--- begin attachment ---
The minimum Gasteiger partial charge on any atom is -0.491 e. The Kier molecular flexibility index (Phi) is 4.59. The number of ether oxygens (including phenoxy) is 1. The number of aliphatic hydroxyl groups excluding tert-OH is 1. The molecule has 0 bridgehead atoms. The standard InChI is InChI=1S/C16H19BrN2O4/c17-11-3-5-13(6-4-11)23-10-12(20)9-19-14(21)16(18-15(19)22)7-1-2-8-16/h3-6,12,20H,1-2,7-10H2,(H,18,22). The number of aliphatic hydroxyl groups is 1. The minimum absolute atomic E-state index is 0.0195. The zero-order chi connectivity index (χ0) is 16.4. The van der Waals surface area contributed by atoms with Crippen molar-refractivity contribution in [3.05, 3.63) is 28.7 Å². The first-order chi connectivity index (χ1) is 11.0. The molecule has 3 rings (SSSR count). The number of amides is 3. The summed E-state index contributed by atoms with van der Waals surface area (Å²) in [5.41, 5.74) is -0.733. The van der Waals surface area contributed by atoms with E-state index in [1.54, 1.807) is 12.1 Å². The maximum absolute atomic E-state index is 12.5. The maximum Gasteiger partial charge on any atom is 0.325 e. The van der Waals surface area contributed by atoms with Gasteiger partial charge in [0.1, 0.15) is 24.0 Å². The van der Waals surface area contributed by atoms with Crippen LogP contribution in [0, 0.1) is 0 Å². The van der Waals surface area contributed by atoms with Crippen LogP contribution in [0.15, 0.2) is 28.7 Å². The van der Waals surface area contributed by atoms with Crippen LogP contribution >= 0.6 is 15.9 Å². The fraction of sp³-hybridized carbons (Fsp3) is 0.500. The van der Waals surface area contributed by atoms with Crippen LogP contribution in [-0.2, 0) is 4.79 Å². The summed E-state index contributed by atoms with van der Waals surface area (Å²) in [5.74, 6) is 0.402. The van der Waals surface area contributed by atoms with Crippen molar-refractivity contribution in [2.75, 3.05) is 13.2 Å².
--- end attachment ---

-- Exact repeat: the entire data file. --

The minimum Gasteiger partial charge on any atom is -0.491 e. The Kier molecular flexibility index (Phi) is 4.59. The number of ether oxygens (including phenoxy) is 1. The number of aliphatic hydroxyl groups excluding tert-OH is 1. The molecule has 0 bridgehead atoms. The standard InChI is InChI=1S/C16H19BrN2O4/c17-11-3-5-13(6-4-11)23-10-12(20)9-19-14(21)16(18-15(19)22)7-1-2-8-16/h3-6,12,20H,1-2,7-10H2,(H,18,22). The number of aliphatic hydroxyl groups is 1. The minimum absolute atomic E-state index is 0.0195. The zero-order chi connectivity index (χ0) is 16.4. The van der Waals surface area contributed by atoms with Crippen molar-refractivity contribution in [3.05, 3.63) is 28.7 Å². The first-order chi connectivity index (χ1) is 11.0. The molecule has 3 rings (SSSR count). The number of amides is 3. The summed E-state index contributed by atoms with van der Waals surface area (Å²) in [5.41, 5.74) is -0.733. The van der Waals surface area contributed by atoms with E-state index in [1.54, 1.807) is 12.1 Å². The maximum absolute atomic E-state index is 12.5. The maximum Gasteiger partial charge on any atom is 0.325 e. The van der Waals surface area contributed by atoms with Gasteiger partial charge in [0.1, 0.15) is 24.0 Å². The van der Waals surface area contributed by atoms with Crippen LogP contribution in [0, 0.1) is 0 Å². The van der Waals surface area contributed by atoms with Crippen LogP contribution in [0.15, 0.2) is 28.7 Å². The van der Waals surface area contributed by atoms with Crippen LogP contribution >= 0.6 is 15.9 Å². The fraction of sp³-hybridized carbons (Fsp3) is 0.500. The van der Waals surface area contributed by atoms with Crippen LogP contribution in [-0.2, 0) is 4.79 Å². The summed E-state index contributed by atoms with van der Waals surface area (Å²) in [5.74, 6) is 0.402. The van der Waals surface area contributed by atoms with Crippen molar-refractivity contribution in [2.75, 3.05) is 13.2 Å².